Spofford’s case against NHPR alleges sexual harassment at his addiction recovery centers. Recently revealed information suggests that NHPR reporter Lauren Chooljian may not have seen the alleged sexual photo Spofford sent before reporting on it.

The ACLU and other media outlets have supported NHPR, although their activities have garnered little media publicity. Even the PR-savvy ACLU didn’t post a news release on its website.

The ACLU’s amicus petition corresponded with Spofford’s legal team’s doubts about NHPR’s reporting, particularly its sources. Spofford’s attorney, Michael Strauss, expressed questions in court about Chooljian’s ex-partner Amy Anagnost, who may have had ulterior intentions.

Strauss speculated that Anagnost defamed Spofford to gain an edge in family court hearings over joint custody. NHPR denies using Anagnost as a source.

Last year, politically connected Granite Recovery Centers shareholder Spofford sold the centers to BayMark Health Services for an undisclosed fee. Spofford advised Governor Chris Sununu on opioid policy during his term.

Eric Spofford and the Scandal Around Granite Recovery Centers: 

Eric Spofford has become a major player in New Hampshire after becoming known as the man behind Granite Recovery Centers. He had built a personal brand with more than a million followers on social media, thanks to his renowned testimony before Congress and advising position to Governor Chris Sununu on the opioid crisis. Narratively, he touched on his battles with substance misuse in the past.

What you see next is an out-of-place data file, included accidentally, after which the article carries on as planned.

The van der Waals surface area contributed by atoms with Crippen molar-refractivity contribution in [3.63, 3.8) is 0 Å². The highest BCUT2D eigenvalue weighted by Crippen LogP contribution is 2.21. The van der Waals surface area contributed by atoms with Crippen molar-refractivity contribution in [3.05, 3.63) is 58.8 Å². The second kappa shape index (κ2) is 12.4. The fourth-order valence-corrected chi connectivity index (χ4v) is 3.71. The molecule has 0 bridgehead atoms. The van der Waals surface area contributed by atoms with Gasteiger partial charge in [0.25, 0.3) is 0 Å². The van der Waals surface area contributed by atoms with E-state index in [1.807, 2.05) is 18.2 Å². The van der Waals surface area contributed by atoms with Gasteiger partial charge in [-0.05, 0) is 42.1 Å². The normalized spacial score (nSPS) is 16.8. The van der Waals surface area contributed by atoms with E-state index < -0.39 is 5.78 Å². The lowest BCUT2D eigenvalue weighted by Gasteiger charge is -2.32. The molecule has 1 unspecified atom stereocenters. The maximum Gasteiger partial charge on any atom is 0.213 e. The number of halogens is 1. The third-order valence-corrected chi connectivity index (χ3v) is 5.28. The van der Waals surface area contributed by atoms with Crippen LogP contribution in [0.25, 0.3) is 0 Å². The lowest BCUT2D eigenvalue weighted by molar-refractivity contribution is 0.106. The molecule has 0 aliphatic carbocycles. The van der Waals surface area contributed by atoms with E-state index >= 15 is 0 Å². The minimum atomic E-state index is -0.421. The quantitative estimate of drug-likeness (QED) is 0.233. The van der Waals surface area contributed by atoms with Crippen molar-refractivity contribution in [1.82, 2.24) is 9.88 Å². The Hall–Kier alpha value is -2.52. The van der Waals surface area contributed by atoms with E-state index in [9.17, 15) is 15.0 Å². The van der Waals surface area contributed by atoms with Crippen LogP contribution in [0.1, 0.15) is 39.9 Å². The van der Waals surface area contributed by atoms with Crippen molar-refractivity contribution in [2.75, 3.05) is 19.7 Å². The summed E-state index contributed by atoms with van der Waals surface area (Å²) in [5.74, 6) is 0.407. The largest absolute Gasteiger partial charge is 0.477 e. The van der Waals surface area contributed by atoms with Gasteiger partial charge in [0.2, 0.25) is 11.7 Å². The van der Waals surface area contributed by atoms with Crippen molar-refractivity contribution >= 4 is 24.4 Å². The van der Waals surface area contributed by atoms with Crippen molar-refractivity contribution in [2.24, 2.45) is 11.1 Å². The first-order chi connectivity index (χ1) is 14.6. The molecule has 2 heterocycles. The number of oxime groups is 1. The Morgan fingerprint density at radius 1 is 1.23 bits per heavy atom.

His history of drug misuse was an integral part of his story.

Reporter Ms. Chooljian began covering Mr. Spofford’s actions in 2020 for NHPR while she looked into a COVID-19 outbreak at one of the Granite Recovery sites.

At this period, information regarding possible sexual abuse claims against Mr. Spofford was leaked. Ms. Chooljian interviewed many Granite Recovery staff, patients, and previous patients over the next fifteen months. (Mr. Spofford’s business was sold for around $115 million in late 2021.)

The results were submitted to Mr. Spofford by Ms. Chooljian in February 2022. Mitchell Schuster, who was representing him at the time, strongly disputed that his client had committed any wrongdoing. Reaching out to Daniel Barrick, who was Ms. Chooljian’s editor, Mr. Schuster lodged accusations of “disingenuous reporting and malicious conduct” against the blogger.

The investigation that Mr. Spofford is suing for libel was released by NHPR on March 22. In the report, a former patient of Granite Recovery detailed inappropriate chat messages sent by Mr. Spofford, who was later accused of sexual assault by another employee. Piers Kaniuka, who had been the director of spiritual life at Granite Recovery, revealed that he had resigned in 2020 in response to an employee’s accusation of sexual assault by Mr. Spofford.